Flora, a rural woman in her forties, was systematically tortured and abuse by her husband for more than a decade. At the beginning of her marriage everything seemed to be perfectly fine. But during the years her life was taking a course of isolation and despair.
She was never blessed with a child and she could not even know whether the health problems were related to her or her husband. After couple of years of her marriage, they adopted a child which was indeed a son of her brother in law. This way, she dedicated her last years of her marriage to her son and to her abusive husband.
Unemployed, abused and abandoned she was living her life in fear from her husband. She was not able to neither walk to the other rooms of her house, nor visit the yard without her husband’s permission.
Many people think that domestic violence is a private, family matter. But in Flora’s case the neighbors were those who took note of the “family anomalies” and reacted. This shows that closed social systems are undergoing a positive transformation in Kosovo, the old ‘sacred and holy values’ of keeping the private matters indoors are being changed and Flora’s neighbors were those who filed a report at Kosovo’s Police Service.
When she showed up at one of the regional safe houses, she had visible scratches and wounds all over her body. Besides the physical wounds, she had severe symptoms of posttraumatic stress disorder. Her physical and psychological abuse had a huge impact on her general wellbeing. Flora was treated in a supportive way and received the medical and psychological aid from doctors and social workers at a shelter.
Nevertheless, her personal story broke the silence and taboos in Kosovo about domestic violence, when she decided to share it with the public in a documentary film “Nale Doren” produced by United Nations Development Programme (UNDP) Kosovo.
Positive impact and Progress The informal aspects of culture, values and norms are hidden and forbidden to be considered by others. The story of Flora shows the increase of community involvement on issues which were previously considered as private and at the same time shows the substantial increase of awar eness among women in Kosovo about their basic rights.
Right after the conflict in Kosovo, domestic violence was not considered as a priority topic, however many international institutions in Kosovo prioritized this negative phenomenon. In this regard UNDP Kosovo through its projects helped on improving the safety of women and girls in Kosovo through different tools and means.
Women’s Safety and Security Initiative (WSSI), an UNDP project in Kosovo has been focused on matter of domestic violence and trafficking of human beings within last four years. WSSI helped on drafting National Action Plan to combat domestic violence and the Law on domestic violence.
WSSI/UNDP’s focus also remains on awareness raising campaigns on domestic violence which are organized every year and which prove to be fruitful.
Today, all five shelters throughout Kosovo are receiving sustainable support from UNDP through WSSI. The grants for shelters enabled the long – term support for victims of domestic violence and victims of trafficking as well.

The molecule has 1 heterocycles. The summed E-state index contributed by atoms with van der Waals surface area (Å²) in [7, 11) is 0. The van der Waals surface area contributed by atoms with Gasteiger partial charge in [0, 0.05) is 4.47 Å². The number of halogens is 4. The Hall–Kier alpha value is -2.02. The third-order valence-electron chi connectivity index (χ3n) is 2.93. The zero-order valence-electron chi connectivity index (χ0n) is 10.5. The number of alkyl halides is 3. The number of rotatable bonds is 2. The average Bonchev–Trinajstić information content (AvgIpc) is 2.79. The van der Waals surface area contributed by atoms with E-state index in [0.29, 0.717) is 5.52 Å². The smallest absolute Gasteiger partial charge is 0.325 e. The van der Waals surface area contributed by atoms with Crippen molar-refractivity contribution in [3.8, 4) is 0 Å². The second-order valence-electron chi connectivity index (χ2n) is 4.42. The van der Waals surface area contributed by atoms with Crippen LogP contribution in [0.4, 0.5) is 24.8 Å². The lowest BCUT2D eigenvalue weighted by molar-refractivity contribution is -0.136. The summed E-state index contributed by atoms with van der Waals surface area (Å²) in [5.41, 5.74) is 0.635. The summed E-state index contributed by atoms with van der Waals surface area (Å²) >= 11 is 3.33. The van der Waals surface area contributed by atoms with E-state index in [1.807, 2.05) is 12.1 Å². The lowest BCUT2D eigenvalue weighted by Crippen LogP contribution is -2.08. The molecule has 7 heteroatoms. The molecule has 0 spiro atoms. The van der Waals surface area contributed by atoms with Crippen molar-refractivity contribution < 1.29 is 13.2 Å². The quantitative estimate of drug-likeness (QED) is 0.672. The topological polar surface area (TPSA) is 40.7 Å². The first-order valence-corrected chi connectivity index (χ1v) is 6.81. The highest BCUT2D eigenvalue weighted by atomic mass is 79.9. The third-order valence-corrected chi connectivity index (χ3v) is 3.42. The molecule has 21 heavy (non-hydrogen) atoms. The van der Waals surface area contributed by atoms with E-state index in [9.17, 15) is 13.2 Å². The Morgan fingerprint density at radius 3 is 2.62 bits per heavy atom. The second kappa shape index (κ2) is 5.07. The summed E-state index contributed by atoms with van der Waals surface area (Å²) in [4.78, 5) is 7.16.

The will for a change
“Since I came to the shelter, I was born again; I started over, a new life, I found a job and I realized that life has so much to show me”, says Flora who lived in a shelter for a six months before she moved at her parents place. Her adopted son had to return to his biological parents since Flora was not allowed to take him. However, she is soothing her pain by babysitting her friend’s daughter twice a week, while her earnings she is saving for her son. Her husband has been sentenced to nine years prison.
Though, the traumas he caused to Flora will not vanish so quickly.
*All five shelters in Kosovo are places where victims of domestic violence and victims of trafficking can recover and start re-socializing. UNDP Kosovo through Women’s Safety and Security Initiative (WSSI) provided support for all the shelters (2009 /2010) and helped the integration of victims into the society.
- - UNDP Anti-Corruption Programme cooperated with NDI, the Women Caucus and the USAID to jointly organize the session on “The role of women in fighting corruption”, part of the Week of Women 2015 organized for the fourth time in Kosovo. Panel members for this session included Albulena Haxhiu- Member of the Parliament, Laura Pula- National Anti-Corruption Coordinator/Prosecutorial Council, Mimoza Kusari Lila- Mayor of the Municipality of Gjakova/Djakovica, Hasan Preteni- Director of the Anti-Corruption Agency, Jeta Xharra- BIRN Kosovo Director, and Arbana Xharra-Editor-in-chief at ZERI Daily Newspaper. This event was also supported by the Office of the Prime Minister, Mr. Isa Mustafa. Week of Women 2015 gathers yearly around 100 women representing political parties, governmental institutions at the local and central level, parliament, business, NGO’s, media, academia, to discuss opportunities for the empowerment of women in the society and ways in which women would be able to successfully shape their future, through rule of law. - Yesterday AT 11:14 AM
- Rubrika më e re në kuadër të portalit edukativ Qysh.me, e mbështetur nga UNDP. Informohuni dhe këshillohuni mbi mjedisin dhe mënyrën se si mund ta ruajmë atë. Yesterday AT 05:29 AM
- Professions truly have no #gender Yesterday AT 04:34 AM
- "See more posts on"Facebook